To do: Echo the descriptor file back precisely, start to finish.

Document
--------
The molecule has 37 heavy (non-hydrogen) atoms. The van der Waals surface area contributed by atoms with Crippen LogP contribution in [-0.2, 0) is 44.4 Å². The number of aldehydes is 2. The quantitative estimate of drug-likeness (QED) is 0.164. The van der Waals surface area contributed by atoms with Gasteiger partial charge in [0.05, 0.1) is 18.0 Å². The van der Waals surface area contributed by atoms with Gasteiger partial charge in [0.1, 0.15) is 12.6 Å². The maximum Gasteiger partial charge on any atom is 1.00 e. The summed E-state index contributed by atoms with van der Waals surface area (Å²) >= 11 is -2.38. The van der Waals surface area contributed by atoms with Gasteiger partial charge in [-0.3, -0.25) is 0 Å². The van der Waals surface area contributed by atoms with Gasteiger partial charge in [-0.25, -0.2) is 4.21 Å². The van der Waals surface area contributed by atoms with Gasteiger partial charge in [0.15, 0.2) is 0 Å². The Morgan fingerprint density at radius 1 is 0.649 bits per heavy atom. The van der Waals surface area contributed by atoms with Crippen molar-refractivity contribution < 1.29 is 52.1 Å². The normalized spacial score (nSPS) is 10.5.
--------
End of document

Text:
The molecule has 37 heavy (non-hydrogen) atoms. The van der Waals surface area contributed by atoms with Crippen LogP contribution in [-0.2, 0) is 44.4 Å². The number of aldehydes is 2. The quantitative estimate of drug-likeness (QED) is 0.164. The van der Waals surface area contributed by atoms with Gasteiger partial charge in [0.05, 0.1) is 18.0 Å². The van der Waals surface area contributed by atoms with Gasteiger partial charge in [0.1, 0.15) is 12.6 Å². The maximum Gasteiger partial charge on any atom is 1.00 e. The summed E-state index contributed by atoms with van der Waals surface area (Å²) >= 11 is -2.38. The van der Waals surface area contributed by atoms with Gasteiger partial charge in [-0.3, -0.25) is 0 Å². The van der Waals surface area contributed by atoms with Gasteiger partial charge in [-0.25, -0.2) is 4.21 Å². The van der Waals surface area contributed by atoms with Gasteiger partial charge in [0.15, 0.2) is 0 Å². The Morgan fingerprint density at radius 1 is 0.649 bits per heavy atom. The van der Waals surface area contributed by atoms with Crippen molar-refractivity contribution < 1.29 is 52.1 Å². The normalized spacial score (nSPS) is 10.5.